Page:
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Healthcare culture discourages reporting errors

Almost 200 thousand people die each year in the United States due to preventable medical errors. Yet, only a very small minority of clinical staff challenges colleagues who make mistakes. Kentucky practitioners who make an error once may make the same mistake again unless someone speaks up. However, the culture of silence in the healthcare field discourages confrontations, potentially putting patients at risk.

A study of healthcare practitioners found that over 80 percent of physicians had personally observed a colleague take shortcuts that put patients in danger, and a slightly higher percentage reported working with people who demonstrated poor clinical judgment. Most of these events go unreported due to fear of being considered a snitch.

Safety tools have been developed to prevent medical errors, but one study concluded that safety tools cannot replace communication regarding medical errors when they occur. Some people support the use of communication technology that would remove the stigma of reporting errors because the technology would have detected the error and potentially resulted in discipline of the offending practitioner as well as those who failed to report the error.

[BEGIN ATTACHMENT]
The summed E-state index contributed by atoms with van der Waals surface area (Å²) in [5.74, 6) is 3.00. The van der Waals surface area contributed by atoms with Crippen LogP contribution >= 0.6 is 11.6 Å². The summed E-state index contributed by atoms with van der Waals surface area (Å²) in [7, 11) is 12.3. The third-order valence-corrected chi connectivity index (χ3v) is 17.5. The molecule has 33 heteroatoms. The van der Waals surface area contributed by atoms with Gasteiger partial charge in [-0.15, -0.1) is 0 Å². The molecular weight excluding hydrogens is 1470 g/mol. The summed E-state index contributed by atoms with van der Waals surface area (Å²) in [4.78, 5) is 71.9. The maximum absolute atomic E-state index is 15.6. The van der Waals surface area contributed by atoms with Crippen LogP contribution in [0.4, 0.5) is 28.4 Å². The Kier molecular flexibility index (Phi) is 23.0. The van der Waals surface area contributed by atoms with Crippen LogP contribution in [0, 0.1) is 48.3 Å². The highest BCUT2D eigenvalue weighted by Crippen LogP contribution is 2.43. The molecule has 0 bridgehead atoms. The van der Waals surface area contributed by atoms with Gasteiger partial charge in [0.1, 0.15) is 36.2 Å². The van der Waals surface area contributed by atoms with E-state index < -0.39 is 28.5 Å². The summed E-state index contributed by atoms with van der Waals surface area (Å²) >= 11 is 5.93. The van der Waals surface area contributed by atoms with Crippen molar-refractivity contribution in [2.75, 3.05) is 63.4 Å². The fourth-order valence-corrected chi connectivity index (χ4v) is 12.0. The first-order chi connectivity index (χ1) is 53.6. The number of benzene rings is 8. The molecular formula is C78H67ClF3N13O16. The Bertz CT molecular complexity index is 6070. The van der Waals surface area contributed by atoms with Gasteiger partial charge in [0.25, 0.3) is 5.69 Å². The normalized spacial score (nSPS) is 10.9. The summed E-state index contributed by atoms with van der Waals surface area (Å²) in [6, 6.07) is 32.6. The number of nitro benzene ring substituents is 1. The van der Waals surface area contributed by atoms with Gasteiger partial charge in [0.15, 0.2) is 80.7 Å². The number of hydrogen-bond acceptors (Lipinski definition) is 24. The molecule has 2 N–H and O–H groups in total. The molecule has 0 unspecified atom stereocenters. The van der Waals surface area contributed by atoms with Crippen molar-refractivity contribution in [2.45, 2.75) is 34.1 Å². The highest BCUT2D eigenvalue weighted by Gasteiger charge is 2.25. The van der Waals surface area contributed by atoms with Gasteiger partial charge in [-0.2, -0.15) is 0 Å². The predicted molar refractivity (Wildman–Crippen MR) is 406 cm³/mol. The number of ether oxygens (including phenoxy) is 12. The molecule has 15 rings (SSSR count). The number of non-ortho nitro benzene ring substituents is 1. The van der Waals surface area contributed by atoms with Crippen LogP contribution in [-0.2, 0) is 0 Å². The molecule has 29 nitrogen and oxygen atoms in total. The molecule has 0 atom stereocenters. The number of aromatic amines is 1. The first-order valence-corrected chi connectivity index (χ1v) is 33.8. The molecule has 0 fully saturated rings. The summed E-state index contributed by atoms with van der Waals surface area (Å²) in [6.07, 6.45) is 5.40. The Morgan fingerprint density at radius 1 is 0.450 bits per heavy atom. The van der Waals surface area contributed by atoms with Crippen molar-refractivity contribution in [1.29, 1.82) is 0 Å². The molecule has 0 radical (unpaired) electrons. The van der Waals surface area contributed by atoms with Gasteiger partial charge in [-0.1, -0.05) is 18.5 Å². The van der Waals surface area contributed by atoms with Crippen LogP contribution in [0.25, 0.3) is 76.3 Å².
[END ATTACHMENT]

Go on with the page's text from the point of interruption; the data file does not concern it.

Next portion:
This kind of communication technology has been compared to the black boxes on airplanes. The black boxes record virtually everything that occurs in the plane and provide an incentive for communication and safety improvement. Health care does not yet have the black box equivalent. An individual who is the victim of a medical error or misdiagnosis may consult with an attorney with experience in malpractice cases. The attorney may be able to prove negligence on the part of the person who committed the error as well as also those who failed to report it. That evidence may allow the individual to receive a settlement or damages award to compensate for the effect of the failure to communicate.

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